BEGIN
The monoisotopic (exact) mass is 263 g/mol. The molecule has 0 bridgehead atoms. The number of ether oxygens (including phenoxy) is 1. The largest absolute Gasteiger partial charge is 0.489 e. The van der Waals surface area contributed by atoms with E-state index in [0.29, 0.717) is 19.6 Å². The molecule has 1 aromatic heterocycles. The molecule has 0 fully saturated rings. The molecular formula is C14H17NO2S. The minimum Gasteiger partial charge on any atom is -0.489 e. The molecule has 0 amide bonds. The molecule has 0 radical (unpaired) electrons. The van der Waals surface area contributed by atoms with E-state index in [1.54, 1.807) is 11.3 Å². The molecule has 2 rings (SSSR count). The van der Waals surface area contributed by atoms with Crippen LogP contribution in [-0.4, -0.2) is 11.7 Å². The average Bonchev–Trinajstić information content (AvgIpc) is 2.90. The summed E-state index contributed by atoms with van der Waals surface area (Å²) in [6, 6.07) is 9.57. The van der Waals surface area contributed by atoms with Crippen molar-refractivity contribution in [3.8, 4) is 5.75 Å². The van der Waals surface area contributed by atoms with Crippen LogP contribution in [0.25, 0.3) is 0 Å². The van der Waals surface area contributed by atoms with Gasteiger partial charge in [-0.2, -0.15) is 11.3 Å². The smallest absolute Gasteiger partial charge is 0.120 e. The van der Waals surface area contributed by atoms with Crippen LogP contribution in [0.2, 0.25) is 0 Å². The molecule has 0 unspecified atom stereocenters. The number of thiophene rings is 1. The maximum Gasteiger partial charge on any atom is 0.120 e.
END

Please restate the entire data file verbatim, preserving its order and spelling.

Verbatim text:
The monoisotopic (exact) mass is 263 g/mol. The molecule has 0 bridgehead atoms. The number of ether oxygens (including phenoxy) is 1. The largest absolute Gasteiger partial charge is 0.489 e. The van der Waals surface area contributed by atoms with E-state index in [0.29, 0.717) is 19.6 Å². The molecule has 1 aromatic heterocycles. The molecule has 0 fully saturated rings. The molecular formula is C14H17NO2S. The minimum Gasteiger partial charge on any atom is -0.489 e. The molecule has 0 amide bonds. The molecule has 0 radical (unpaired) electrons. The van der Waals surface area contributed by atoms with E-state index in [1.54, 1.807) is 11.3 Å². The molecule has 2 rings (SSSR count). The van der Waals surface area contributed by atoms with Crippen LogP contribution in [-0.4, -0.2) is 11.7 Å². The average Bonchev–Trinajstić information content (AvgIpc) is 2.90. The summed E-state index contributed by atoms with van der Waals surface area (Å²) in [6, 6.07) is 9.57. The van der Waals surface area contributed by atoms with Crippen molar-refractivity contribution in [3.8, 4) is 5.75 Å². The van der Waals surface area contributed by atoms with Crippen LogP contribution in [0.25, 0.3) is 0 Å². The van der Waals surface area contributed by atoms with Gasteiger partial charge in [-0.2, -0.15) is 11.3 Å². The smallest absolute Gasteiger partial charge is 0.120 e. The van der Waals surface area contributed by atoms with Crippen LogP contribution in [0.2, 0.25) is 0 Å². The molecule has 0 unspecified atom stereocenters. The number of thiophene rings is 1. The maximum Gasteiger partial charge on any atom is 0.120 e.